Reduce Food Waste
About one-third of the material that goes into the landfill from US homes is food or scraps from food prep. A lot of this type of “waste” is totally preventable. Americans toss about 25% of the food they purchase into the trash can. For an average family, that’s like throwing away $1,600 per year!1
5 Ways to Reduce Food Waste
1. Store food better
The first priority in cutting food waste is reducing it at the source. At home, that may mean buying less, or buying fruits and vegetables in varying degrees of ripeness so everything doesn’t spoil at once. Many sites offer tips & tricks to make food last longer – we’ve compiled a few here.
Save the Food: A Fridge Guide
Produced by CSWD, this fridge guide shows you how to use your refrigerator’s humidity settings to make food last longer. The back contains a list of common fruits & vegetables—and where to store them to maximize your investment. Produced by CSWD.
How to properly store fruits & vegetables
Gives an overview of common types of produce (including “high ethylene producers”, which make other fruits ripen faster), and where to store them to ensure they last as long as possible.
The Shelf Life of Food
Not suitable to print; good for computer viewing. Covers over 30 uncut, unopened, and uncooked fruits, veggies, meats, condiments and other typical fridge foods, and how long you can expect them to last on the counter, or in the fridge or freezer.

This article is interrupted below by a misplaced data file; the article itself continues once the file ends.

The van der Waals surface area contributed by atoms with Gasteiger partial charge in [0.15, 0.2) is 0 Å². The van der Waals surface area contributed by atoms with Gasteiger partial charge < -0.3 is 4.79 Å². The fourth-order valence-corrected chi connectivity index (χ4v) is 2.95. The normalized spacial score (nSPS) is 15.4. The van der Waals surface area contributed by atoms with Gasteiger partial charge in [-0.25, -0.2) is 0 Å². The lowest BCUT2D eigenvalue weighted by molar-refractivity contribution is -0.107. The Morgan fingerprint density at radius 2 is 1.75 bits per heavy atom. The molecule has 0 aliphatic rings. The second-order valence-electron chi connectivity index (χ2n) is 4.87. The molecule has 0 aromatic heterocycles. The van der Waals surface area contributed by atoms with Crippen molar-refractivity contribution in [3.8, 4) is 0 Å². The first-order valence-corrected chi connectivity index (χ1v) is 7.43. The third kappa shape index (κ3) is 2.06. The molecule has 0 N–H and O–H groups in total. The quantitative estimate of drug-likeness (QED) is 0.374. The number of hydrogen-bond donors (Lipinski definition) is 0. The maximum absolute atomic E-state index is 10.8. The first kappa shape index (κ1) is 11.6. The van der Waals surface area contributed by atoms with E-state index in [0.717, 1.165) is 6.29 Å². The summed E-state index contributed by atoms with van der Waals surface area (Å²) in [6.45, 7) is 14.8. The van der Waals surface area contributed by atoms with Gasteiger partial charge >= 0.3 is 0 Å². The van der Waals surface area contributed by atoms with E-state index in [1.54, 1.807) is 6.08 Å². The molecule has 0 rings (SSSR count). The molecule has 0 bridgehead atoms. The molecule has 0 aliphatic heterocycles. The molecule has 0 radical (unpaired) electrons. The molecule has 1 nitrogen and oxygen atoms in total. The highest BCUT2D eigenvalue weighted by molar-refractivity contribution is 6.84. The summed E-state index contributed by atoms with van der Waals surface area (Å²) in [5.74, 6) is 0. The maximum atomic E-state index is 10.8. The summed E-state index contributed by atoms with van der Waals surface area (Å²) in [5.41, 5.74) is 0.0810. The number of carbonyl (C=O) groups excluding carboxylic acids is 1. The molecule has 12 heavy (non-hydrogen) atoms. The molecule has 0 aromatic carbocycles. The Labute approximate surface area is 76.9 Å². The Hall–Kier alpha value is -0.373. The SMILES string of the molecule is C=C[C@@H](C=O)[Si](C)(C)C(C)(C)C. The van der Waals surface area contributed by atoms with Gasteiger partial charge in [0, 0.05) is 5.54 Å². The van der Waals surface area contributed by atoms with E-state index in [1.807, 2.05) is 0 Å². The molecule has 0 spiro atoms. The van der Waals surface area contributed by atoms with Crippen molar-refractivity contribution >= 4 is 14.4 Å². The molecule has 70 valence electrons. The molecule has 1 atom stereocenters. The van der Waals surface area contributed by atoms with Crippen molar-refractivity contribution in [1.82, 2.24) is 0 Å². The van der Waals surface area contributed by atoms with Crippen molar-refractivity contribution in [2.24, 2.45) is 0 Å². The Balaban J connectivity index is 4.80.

A-Z Food Storage Tips
A 9-page guide to 116 different types of perishable produce, meats, and other foods, and the optimal method to store them. Produced by Eureka Recycling.
Developed by the Ad Council, the Food Storage Directory is an online catalog of hundreds of foods with information on how to store them, freeze them, and keep them at their best longer.
An online shelf-life guide that provides a searchable database of almost any type of perishable item, with guidelines for optimal storage conditions to make your food last longer.
Food: Too Good To Waste!
The EPA (along with lots of local partners) developed some fun, useful resources to help you reduce the amount of food you waste at home.
- Take the Food: Too Good To Waste Challenge to find out how much is typically wasted in your home. Then see how much food waste you can prevent by making small shifts in how you shop for, prepare, and store food.
- Before you shop, print the Weekly Shopping List to help plan your trip to the grocery store or farmer’s market.